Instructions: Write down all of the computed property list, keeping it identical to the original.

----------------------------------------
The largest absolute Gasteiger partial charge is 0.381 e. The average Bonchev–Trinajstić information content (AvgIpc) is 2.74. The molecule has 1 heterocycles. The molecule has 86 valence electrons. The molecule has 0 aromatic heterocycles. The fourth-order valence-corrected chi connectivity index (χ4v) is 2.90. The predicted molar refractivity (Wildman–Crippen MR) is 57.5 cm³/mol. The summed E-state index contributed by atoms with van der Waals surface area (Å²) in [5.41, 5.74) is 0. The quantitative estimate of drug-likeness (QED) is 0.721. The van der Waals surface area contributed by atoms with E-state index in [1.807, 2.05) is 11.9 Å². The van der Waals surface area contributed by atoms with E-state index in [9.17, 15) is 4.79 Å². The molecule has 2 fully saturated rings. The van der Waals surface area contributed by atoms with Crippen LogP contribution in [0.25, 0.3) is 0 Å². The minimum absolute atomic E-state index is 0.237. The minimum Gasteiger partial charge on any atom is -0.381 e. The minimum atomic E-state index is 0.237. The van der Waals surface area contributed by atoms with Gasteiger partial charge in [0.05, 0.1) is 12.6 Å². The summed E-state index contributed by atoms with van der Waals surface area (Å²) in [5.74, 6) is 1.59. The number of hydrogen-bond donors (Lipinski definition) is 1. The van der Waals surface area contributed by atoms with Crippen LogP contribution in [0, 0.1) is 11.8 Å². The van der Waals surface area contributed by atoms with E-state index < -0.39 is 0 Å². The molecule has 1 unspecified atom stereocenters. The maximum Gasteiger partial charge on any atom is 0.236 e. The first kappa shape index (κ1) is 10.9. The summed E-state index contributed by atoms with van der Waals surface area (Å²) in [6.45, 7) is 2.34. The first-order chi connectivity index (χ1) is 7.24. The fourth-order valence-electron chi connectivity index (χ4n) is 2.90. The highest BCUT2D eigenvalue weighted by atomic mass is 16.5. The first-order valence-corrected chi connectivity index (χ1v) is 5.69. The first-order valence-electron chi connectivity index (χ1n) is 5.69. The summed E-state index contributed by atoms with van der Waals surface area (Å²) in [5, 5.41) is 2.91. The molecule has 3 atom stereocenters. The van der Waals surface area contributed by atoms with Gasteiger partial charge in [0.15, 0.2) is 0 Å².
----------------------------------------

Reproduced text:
The largest absolute Gasteiger partial charge is 0.381 e. The average Bonchev–Trinajstić information content (AvgIpc) is 2.74. The molecule has 1 heterocycles. The molecule has 86 valence electrons. The molecule has 0 aromatic heterocycles. The fourth-order valence-corrected chi connectivity index (χ4v) is 2.90. The predicted molar refractivity (Wildman–Crippen MR) is 57.5 cm³/mol. The summed E-state index contributed by atoms with van der Waals surface area (Å²) in [5.41, 5.74) is 0. The quantitative estimate of drug-likeness (QED) is 0.721. The van der Waals surface area contributed by atoms with E-state index in [1.807, 2.05) is 11.9 Å². The van der Waals surface area contributed by atoms with E-state index in [9.17, 15) is 4.79 Å². The molecule has 2 fully saturated rings. The van der Waals surface area contributed by atoms with Crippen LogP contribution in [0.25, 0.3) is 0 Å². The minimum absolute atomic E-state index is 0.237. The minimum Gasteiger partial charge on any atom is -0.381 e. The minimum atomic E-state index is 0.237. The van der Waals surface area contributed by atoms with Gasteiger partial charge in [0.05, 0.1) is 12.6 Å². The summed E-state index contributed by atoms with van der Waals surface area (Å²) in [5.74, 6) is 1.59. The number of hydrogen-bond donors (Lipinski definition) is 1. The van der Waals surface area contributed by atoms with Crippen LogP contribution in [0, 0.1) is 11.8 Å². The van der Waals surface area contributed by atoms with E-state index < -0.39 is 0 Å². The molecule has 1 unspecified atom stereocenters. The maximum Gasteiger partial charge on any atom is 0.236 e. The first kappa shape index (κ1) is 10.9. The summed E-state index contributed by atoms with van der Waals surface area (Å²) in [6.45, 7) is 2.34. The first-order chi connectivity index (χ1) is 7.24. The fourth-order valence-electron chi connectivity index (χ4n) is 2.90. The highest BCUT2D eigenvalue weighted by atomic mass is 16.5. The first-order valence-corrected chi connectivity index (χ1v) is 5.69. The first-order valence-electron chi connectivity index (χ1n) is 5.69. The summed E-state index contributed by atoms with van der Waals surface area (Å²) in [5, 5.41) is 2.91. The molecule has 3 atom stereocenters. The van der Waals surface area contributed by atoms with Gasteiger partial charge in [0.15, 0.2) is 0 Å².